But Rama was not the only Balkan leader to endorse Erdoğan’s re-election. Milorad Dodik, the Serb nationalist president of Republika Srpska, also announced his support. The Turkish government has been a staunch supporter of Bosniak Muslims, and Erdoğan was the best man at the wedding of the daughter of Bakir Izetbegovic, leader of the Bosniak Democratic Action Party.
Erdoğan’s government has also mended relations with Serbia. Turkey sees Serbia as an important country for stability in the region, and despite recognising Kosovan independence, Erdoğan has managed to form close ties with Belgrade.
On a 2017 visit to the Serbian capital, local crowds cheered Erdoğan and the Serbian foreign minister Ivica Dačić—a Serb nationalist—sang Turkish folk music to Erdoğan. In a phone call with Serbian President Aleksandar Vučić on July 6, Erdoğan said Serbian-Turkish relations were at their highest point in history—a statement he also made in 2019.
The Turkish Cooperation and Coordination Agency (TIKA) is active throughout the Balkans and provides tens of millions of euros annually to restore Ottoman-era structures. It has worked on over 80 Ottoman-era mosques, madrasas, clock towers, Turkish baths, and bridges in the Balkans including Tirana’s iconic Ethem Bey Mosque, Prizren’s Sinan Pasha Mosque, and Ottoman structures inside the Belgrade Fortress.
Humanitarian and strategic interests
While Turkey is a member of the North Atlantic Treaty Organisation (NATO), it has maintained relatively amicable relations with Russia that have enabled it able to play a mediating role between Ukraine and Russia (such as the UN-sponsored grain deal, which nevertheless collapsed on July 17 after Russia pulled out).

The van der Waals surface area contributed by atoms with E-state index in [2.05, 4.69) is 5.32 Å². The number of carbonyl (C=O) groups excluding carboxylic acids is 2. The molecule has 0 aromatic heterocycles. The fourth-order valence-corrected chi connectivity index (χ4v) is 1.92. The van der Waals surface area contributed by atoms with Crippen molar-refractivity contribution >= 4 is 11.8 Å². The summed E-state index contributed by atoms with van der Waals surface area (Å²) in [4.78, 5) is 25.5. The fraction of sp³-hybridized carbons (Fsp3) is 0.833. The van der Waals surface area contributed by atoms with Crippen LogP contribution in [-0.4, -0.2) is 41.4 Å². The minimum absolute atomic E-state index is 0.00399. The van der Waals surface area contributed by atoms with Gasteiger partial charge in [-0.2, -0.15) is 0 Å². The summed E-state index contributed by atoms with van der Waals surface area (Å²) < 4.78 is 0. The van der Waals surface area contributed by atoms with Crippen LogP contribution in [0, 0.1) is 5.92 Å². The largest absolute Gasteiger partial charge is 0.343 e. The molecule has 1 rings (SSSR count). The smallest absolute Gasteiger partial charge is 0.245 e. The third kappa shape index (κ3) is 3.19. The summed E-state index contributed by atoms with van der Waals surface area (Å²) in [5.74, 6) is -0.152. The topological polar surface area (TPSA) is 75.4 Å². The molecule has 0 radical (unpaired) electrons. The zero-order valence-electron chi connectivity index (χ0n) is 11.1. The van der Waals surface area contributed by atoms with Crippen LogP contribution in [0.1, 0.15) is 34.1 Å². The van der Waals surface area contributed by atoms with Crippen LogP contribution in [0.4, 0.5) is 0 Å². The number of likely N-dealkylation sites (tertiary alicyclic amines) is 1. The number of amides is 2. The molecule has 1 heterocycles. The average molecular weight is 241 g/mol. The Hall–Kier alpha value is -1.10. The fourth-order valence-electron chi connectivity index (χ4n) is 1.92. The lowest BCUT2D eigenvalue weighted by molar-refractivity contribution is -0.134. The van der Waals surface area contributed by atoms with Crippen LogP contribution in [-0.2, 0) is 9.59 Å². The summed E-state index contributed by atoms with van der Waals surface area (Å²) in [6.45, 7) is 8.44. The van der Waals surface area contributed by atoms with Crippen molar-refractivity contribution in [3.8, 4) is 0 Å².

It is this perception of neutrality that has given it credibility with Bosnian Serb and Serbian leaders who are otherwise wary of NATO’s actions in the region—especially in Kosovo.
Amid heightened tensions in north Kosovo that peaked in late 2022 and again in June of this year, Erdoğan has sought to again play the role of a mediator. He has frequently spoken with both Kosovan Prime Minister Albin Kurti and Vučić since the crisis began to facilitate dialogue. After clashes between Kosovar Serbs and the NATO-led peacekeeping force in Kosovo (KFOR), Turkey sent a battalion of reinforcements to KFOR in June and is set to assume command of KFOR this autumn.
While Erdoğan’s government initially objected to letting Finland and Sweden into NATO, it has supported NATO expansion in the Western Balkans. Ankara sees NATO and European Union accession to be stabilising forces for the region, and unlike in the Middle East—where Turkey frequently clashes with the interests of other NATO countries—its interests in the Balkans align with Brussels.
The EU is still a considerably larger donor than Turkey in the Western Balkans, but Turkish foreign direct investment (FDI) in the region remains a substantial driver of economic development. The Balkan peninsula is the literal gateway to Europe for trade from Anatolia and its stability remains of great importance to Turkey for reasons both humanitarian and strategic.